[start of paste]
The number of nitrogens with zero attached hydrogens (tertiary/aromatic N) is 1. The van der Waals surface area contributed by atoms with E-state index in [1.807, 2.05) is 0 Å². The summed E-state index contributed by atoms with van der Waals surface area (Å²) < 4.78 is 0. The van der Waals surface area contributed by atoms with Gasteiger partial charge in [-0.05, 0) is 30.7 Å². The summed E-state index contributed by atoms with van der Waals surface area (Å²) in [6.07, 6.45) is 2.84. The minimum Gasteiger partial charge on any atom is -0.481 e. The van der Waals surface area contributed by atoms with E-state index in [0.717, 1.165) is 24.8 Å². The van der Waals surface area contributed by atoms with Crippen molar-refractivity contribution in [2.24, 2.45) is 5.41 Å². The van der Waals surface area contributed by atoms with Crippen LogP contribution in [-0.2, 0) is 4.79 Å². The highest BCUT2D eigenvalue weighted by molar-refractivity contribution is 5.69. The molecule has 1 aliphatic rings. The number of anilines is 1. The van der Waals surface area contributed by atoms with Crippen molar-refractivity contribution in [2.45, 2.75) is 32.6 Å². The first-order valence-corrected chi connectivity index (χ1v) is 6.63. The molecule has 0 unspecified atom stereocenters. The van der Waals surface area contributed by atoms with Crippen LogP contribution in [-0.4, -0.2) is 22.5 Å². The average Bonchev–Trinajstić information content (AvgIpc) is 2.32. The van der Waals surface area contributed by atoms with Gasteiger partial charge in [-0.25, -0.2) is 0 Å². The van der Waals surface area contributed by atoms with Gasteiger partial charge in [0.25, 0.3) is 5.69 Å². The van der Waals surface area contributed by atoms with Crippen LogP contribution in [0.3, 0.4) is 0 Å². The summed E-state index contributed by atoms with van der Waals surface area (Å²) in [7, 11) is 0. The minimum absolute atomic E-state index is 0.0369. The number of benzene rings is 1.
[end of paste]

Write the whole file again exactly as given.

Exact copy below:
The number of nitrogens with zero attached hydrogens (tertiary/aromatic N) is 1. The van der Waals surface area contributed by atoms with E-state index in [1.807, 2.05) is 0 Å². The summed E-state index contributed by atoms with van der Waals surface area (Å²) < 4.78 is 0. The van der Waals surface area contributed by atoms with Gasteiger partial charge in [-0.05, 0) is 30.7 Å². The summed E-state index contributed by atoms with van der Waals surface area (Å²) in [6.07, 6.45) is 2.84. The minimum Gasteiger partial charge on any atom is -0.481 e. The van der Waals surface area contributed by atoms with E-state index in [0.717, 1.165) is 24.8 Å². The van der Waals surface area contributed by atoms with Crippen molar-refractivity contribution in [2.24, 2.45) is 5.41 Å². The van der Waals surface area contributed by atoms with Crippen LogP contribution in [-0.2, 0) is 4.79 Å². The highest BCUT2D eigenvalue weighted by molar-refractivity contribution is 5.69. The molecule has 1 aliphatic rings. The number of anilines is 1. The van der Waals surface area contributed by atoms with Crippen molar-refractivity contribution in [2.45, 2.75) is 32.6 Å². The first-order valence-corrected chi connectivity index (χ1v) is 6.63. The molecule has 0 unspecified atom stereocenters. The van der Waals surface area contributed by atoms with Crippen LogP contribution in [-0.4, -0.2) is 22.5 Å². The average Bonchev–Trinajstić information content (AvgIpc) is 2.32. The van der Waals surface area contributed by atoms with Gasteiger partial charge in [-0.25, -0.2) is 0 Å². The van der Waals surface area contributed by atoms with Gasteiger partial charge in [0.25, 0.3) is 5.69 Å². The van der Waals surface area contributed by atoms with Crippen LogP contribution in [0.3, 0.4) is 0 Å². The summed E-state index contributed by atoms with van der Waals surface area (Å²) in [7, 11) is 0. The minimum absolute atomic E-state index is 0.0369. The number of benzene rings is 1.